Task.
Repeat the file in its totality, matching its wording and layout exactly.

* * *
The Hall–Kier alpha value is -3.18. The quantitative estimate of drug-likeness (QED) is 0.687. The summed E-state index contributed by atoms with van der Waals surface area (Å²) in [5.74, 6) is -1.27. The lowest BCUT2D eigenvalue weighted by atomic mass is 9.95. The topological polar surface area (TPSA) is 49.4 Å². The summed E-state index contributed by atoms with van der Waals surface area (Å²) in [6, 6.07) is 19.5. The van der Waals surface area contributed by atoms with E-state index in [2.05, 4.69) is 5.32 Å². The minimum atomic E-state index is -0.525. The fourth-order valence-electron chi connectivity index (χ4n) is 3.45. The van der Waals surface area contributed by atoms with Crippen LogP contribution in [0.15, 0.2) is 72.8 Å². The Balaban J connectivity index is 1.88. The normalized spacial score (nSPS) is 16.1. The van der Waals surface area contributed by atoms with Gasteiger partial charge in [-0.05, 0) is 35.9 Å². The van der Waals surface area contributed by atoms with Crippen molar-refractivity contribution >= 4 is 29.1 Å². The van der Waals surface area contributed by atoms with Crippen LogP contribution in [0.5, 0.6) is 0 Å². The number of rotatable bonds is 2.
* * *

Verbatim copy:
The Hall–Kier alpha value is -3.18. The quantitative estimate of drug-likeness (QED) is 0.687. The summed E-state index contributed by atoms with van der Waals surface area (Å²) in [5.74, 6) is -1.27. The lowest BCUT2D eigenvalue weighted by atomic mass is 9.95. The topological polar surface area (TPSA) is 49.4 Å². The summed E-state index contributed by atoms with van der Waals surface area (Å²) in [6, 6.07) is 19.5. The van der Waals surface area contributed by atoms with E-state index in [2.05, 4.69) is 5.32 Å². The minimum atomic E-state index is -0.525. The fourth-order valence-electron chi connectivity index (χ4n) is 3.45. The van der Waals surface area contributed by atoms with Crippen LogP contribution in [0.15, 0.2) is 72.8 Å². The Balaban J connectivity index is 1.88. The normalized spacial score (nSPS) is 16.1. The van der Waals surface area contributed by atoms with Gasteiger partial charge in [-0.05, 0) is 35.9 Å². The van der Waals surface area contributed by atoms with Crippen molar-refractivity contribution >= 4 is 29.1 Å². The van der Waals surface area contributed by atoms with Crippen LogP contribution in [0.5, 0.6) is 0 Å². The number of rotatable bonds is 2.